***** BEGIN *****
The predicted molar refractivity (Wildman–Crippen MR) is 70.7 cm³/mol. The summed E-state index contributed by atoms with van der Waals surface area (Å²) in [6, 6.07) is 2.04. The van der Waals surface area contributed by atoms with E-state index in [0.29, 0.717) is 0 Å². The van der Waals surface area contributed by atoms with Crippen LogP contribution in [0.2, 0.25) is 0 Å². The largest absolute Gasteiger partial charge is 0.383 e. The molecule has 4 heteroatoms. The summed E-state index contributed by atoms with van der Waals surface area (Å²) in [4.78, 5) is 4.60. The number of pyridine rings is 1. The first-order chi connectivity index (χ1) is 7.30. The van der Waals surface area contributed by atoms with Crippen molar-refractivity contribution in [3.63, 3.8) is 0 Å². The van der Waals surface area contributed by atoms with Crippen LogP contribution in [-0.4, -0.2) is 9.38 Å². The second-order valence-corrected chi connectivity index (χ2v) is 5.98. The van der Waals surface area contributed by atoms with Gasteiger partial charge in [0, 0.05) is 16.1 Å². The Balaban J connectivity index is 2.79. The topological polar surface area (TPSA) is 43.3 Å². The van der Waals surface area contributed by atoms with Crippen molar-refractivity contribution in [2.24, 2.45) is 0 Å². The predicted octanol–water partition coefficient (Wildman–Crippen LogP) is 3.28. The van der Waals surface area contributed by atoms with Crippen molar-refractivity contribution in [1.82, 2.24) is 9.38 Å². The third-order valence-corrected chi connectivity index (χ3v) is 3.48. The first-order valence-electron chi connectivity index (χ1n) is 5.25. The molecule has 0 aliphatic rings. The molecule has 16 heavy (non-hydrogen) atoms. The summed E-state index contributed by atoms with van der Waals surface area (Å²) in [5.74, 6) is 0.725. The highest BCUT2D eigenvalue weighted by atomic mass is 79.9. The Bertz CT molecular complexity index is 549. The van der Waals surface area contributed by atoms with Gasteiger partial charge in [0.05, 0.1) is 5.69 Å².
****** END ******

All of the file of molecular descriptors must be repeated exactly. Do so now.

The predicted molar refractivity (Wildman–Crippen MR) is 70.7 cm³/mol. The summed E-state index contributed by atoms with van der Waals surface area (Å²) in [6, 6.07) is 2.04. The van der Waals surface area contributed by atoms with E-state index in [0.29, 0.717) is 0 Å². The van der Waals surface area contributed by atoms with Crippen LogP contribution in [0.2, 0.25) is 0 Å². The largest absolute Gasteiger partial charge is 0.383 e. The molecule has 4 heteroatoms. The summed E-state index contributed by atoms with van der Waals surface area (Å²) in [4.78, 5) is 4.60. The number of pyridine rings is 1. The first-order chi connectivity index (χ1) is 7.30. The van der Waals surface area contributed by atoms with Crippen molar-refractivity contribution in [3.63, 3.8) is 0 Å². The van der Waals surface area contributed by atoms with Crippen LogP contribution in [-0.4, -0.2) is 9.38 Å². The second-order valence-corrected chi connectivity index (χ2v) is 5.98. The van der Waals surface area contributed by atoms with Gasteiger partial charge in [0, 0.05) is 16.1 Å². The Balaban J connectivity index is 2.79. The topological polar surface area (TPSA) is 43.3 Å². The van der Waals surface area contributed by atoms with Crippen molar-refractivity contribution in [2.24, 2.45) is 0 Å². The predicted octanol–water partition coefficient (Wildman–Crippen LogP) is 3.28. The van der Waals surface area contributed by atoms with Crippen molar-refractivity contribution in [1.82, 2.24) is 9.38 Å². The third-order valence-corrected chi connectivity index (χ3v) is 3.48. The first-order valence-electron chi connectivity index (χ1n) is 5.25. The molecule has 0 aliphatic rings. The molecule has 16 heavy (non-hydrogen) atoms. The summed E-state index contributed by atoms with van der Waals surface area (Å²) in [5.74, 6) is 0.725. The highest BCUT2D eigenvalue weighted by atomic mass is 79.9. The Bertz CT molecular complexity index is 549. The van der Waals surface area contributed by atoms with Gasteiger partial charge in [0.05, 0.1) is 5.69 Å².